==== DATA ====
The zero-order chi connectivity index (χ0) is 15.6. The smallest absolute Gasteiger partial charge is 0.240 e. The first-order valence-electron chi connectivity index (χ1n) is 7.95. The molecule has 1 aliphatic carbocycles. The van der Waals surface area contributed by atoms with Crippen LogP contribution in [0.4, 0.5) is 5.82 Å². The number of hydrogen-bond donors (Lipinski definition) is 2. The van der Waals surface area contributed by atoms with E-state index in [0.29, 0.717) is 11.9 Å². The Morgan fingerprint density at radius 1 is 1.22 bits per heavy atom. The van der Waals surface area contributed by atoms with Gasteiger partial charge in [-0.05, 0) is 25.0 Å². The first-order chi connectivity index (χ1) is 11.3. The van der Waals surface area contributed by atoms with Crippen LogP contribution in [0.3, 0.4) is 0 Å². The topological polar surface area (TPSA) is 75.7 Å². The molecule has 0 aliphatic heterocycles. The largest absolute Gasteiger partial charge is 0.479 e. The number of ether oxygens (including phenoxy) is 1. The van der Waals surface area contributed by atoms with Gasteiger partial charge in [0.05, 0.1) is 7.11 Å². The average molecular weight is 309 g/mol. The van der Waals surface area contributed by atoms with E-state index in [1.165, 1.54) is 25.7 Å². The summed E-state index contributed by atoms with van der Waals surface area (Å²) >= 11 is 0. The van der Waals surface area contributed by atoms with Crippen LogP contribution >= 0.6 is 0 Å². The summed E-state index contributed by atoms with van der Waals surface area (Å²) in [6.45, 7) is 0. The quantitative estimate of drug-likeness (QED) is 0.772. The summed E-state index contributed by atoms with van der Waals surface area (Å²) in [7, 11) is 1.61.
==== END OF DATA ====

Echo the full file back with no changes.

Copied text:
The zero-order chi connectivity index (χ0) is 15.6. The smallest absolute Gasteiger partial charge is 0.240 e. The first-order valence-electron chi connectivity index (χ1n) is 7.95. The molecule has 1 aliphatic carbocycles. The van der Waals surface area contributed by atoms with Crippen LogP contribution in [0.4, 0.5) is 5.82 Å². The number of hydrogen-bond donors (Lipinski definition) is 2. The van der Waals surface area contributed by atoms with E-state index in [0.29, 0.717) is 11.9 Å². The Morgan fingerprint density at radius 1 is 1.22 bits per heavy atom. The van der Waals surface area contributed by atoms with Gasteiger partial charge in [-0.05, 0) is 25.0 Å². The first-order chi connectivity index (χ1) is 11.3. The van der Waals surface area contributed by atoms with Crippen LogP contribution in [0.3, 0.4) is 0 Å². The topological polar surface area (TPSA) is 75.7 Å². The molecule has 0 aliphatic heterocycles. The largest absolute Gasteiger partial charge is 0.479 e. The number of ether oxygens (including phenoxy) is 1. The van der Waals surface area contributed by atoms with Gasteiger partial charge in [0.05, 0.1) is 7.11 Å². The average molecular weight is 309 g/mol. The van der Waals surface area contributed by atoms with E-state index in [1.165, 1.54) is 25.7 Å². The summed E-state index contributed by atoms with van der Waals surface area (Å²) >= 11 is 0. The van der Waals surface area contributed by atoms with Crippen LogP contribution >= 0.6 is 0 Å². The summed E-state index contributed by atoms with van der Waals surface area (Å²) in [6.45, 7) is 0. The quantitative estimate of drug-likeness (QED) is 0.772. The summed E-state index contributed by atoms with van der Waals surface area (Å²) in [7, 11) is 1.61.